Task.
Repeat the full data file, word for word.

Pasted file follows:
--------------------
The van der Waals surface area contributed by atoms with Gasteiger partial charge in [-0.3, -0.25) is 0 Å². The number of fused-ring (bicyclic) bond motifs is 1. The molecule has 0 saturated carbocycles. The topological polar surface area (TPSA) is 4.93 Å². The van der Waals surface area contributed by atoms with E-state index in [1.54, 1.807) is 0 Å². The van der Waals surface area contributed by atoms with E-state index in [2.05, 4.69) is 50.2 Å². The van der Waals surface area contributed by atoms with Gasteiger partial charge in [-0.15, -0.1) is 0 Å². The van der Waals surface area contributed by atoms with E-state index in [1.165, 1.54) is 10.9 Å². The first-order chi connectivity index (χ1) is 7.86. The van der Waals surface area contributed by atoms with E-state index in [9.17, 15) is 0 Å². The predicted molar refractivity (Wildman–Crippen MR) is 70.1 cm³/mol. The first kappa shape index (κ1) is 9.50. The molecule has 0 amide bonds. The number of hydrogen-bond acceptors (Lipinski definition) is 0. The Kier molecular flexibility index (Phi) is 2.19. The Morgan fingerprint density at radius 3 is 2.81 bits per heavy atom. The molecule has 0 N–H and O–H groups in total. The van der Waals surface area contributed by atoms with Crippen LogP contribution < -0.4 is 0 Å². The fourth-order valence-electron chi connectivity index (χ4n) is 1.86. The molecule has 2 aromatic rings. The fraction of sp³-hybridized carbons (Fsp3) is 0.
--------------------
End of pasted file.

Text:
The van der Waals surface area contributed by atoms with Gasteiger partial charge in [-0.3, -0.25) is 0 Å². The number of fused-ring (bicyclic) bond motifs is 1. The molecule has 0 saturated carbocycles. The topological polar surface area (TPSA) is 4.93 Å². The van der Waals surface area contributed by atoms with E-state index in [1.54, 1.807) is 0 Å². The van der Waals surface area contributed by atoms with E-state index in [2.05, 4.69) is 50.2 Å². The van der Waals surface area contributed by atoms with Gasteiger partial charge in [-0.15, -0.1) is 0 Å². The van der Waals surface area contributed by atoms with E-state index in [1.165, 1.54) is 10.9 Å². The first-order chi connectivity index (χ1) is 7.86. The van der Waals surface area contributed by atoms with E-state index in [9.17, 15) is 0 Å². The predicted molar refractivity (Wildman–Crippen MR) is 70.1 cm³/mol. The first kappa shape index (κ1) is 9.50. The molecule has 0 amide bonds. The number of hydrogen-bond acceptors (Lipinski definition) is 0. The Kier molecular flexibility index (Phi) is 2.19. The Morgan fingerprint density at radius 3 is 2.81 bits per heavy atom. The molecule has 0 N–H and O–H groups in total. The van der Waals surface area contributed by atoms with Crippen LogP contribution < -0.4 is 0 Å². The fourth-order valence-electron chi connectivity index (χ4n) is 1.86. The molecule has 2 aromatic rings. The fraction of sp³-hybridized carbons (Fsp3) is 0.